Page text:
Barnes & Noble is reportedly rethinking its Nook tablet business, and may focus more on licensing content to other hardware makers.
Leslie Kaufman of the New York Times reported the story, citing an unnamed source:
“They are not completely getting out of the hardware business, but they are going to lean a lot more on the comprehensive digital catalog of content,” said this person, who asked not to be identified discussing corporate strategy.
On Thursday, the person said, the company will emphasize its commitment to intensify partnerships with other tablet producers like Microsoft and Samsung to make deals for content that it controls.
I’m guessing we won’t hear much about Barnes & Noble’s tablet strategy on Thursday, if this report is correct. The best indicator will likely come during the holiday shopping season — the timeframe during which Barnes & Noble and rival Amazon have announced new tablets for the past two years.
Barnes & Noble has never given sales numbers for its hardware, but Forrester Research has claimed that holiday tablet shoppers — among those who didn’t buy iPads — preferred tablets from Samsung, Amazon and Google over the Nook line. That’s despite solid reviews for tablets like the Nook HD. Forrester’s Sarah Rotman Epps told the Times that the Nook is a “failure of brand,” echoing the sentiment of other analysts who think Barnes & Noble can’t shake its reputation as a bookseller and nothing more.
My biggest qualm with Nook tablets has little to do with branding. The app selection on Nook tablets is too limited compared to other platforms, and there are hardly any free apps at all. Barnes & Noble also lacks a digital music store, and only launched a store for videos late last year. It doesn’t matter how attractive the hardware is if the content selection is weak. In fact, Barnes & Noble’s branding issues may have a lot to do with the company’s lack of digital content beyond e-books.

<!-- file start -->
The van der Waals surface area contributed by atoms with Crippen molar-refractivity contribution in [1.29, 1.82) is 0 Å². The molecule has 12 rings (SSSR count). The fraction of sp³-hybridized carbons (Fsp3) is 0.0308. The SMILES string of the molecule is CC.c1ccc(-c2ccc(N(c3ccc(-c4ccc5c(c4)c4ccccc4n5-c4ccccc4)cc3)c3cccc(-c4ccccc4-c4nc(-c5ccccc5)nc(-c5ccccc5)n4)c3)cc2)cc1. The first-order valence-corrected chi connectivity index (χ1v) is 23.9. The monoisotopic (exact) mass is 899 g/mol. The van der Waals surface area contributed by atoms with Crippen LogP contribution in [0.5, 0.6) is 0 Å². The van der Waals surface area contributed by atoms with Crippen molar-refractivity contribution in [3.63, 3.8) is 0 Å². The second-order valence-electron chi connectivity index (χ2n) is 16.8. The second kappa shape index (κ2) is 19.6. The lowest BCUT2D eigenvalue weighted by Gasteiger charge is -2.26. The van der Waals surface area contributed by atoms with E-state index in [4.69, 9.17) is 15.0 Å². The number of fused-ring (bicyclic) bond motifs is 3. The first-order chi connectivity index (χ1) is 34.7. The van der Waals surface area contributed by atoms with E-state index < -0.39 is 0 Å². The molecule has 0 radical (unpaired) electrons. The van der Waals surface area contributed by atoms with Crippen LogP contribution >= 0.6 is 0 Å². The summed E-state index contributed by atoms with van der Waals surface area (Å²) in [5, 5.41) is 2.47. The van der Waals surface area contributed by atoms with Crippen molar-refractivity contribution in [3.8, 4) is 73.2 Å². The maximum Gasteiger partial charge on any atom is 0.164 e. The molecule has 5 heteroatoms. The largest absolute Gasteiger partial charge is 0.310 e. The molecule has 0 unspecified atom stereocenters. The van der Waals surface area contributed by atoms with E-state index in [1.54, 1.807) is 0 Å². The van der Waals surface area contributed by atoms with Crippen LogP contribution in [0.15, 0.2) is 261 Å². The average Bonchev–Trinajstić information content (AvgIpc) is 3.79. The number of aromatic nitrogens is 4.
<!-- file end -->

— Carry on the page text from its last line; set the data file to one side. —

There are still plenty of questions about what a less Nook-focused Barnes & Noble might look like, but concentrating more on the content seems like a good idea, especially now that so many inexpensive tablets are available. On its own, decent hardware for cheap doesn’t cut it anymore.
UPDATE: Barnes & Noble reached out with the following statement: “To be clear, we have no plans to discontinue our award-winning line of NOOK products.” It’s worth pointing out that the Times never reported that Barnes & Noble was discontinuing its Nook line. The claim was that the company may move away from the tablet business in the future to focus on content partnerships.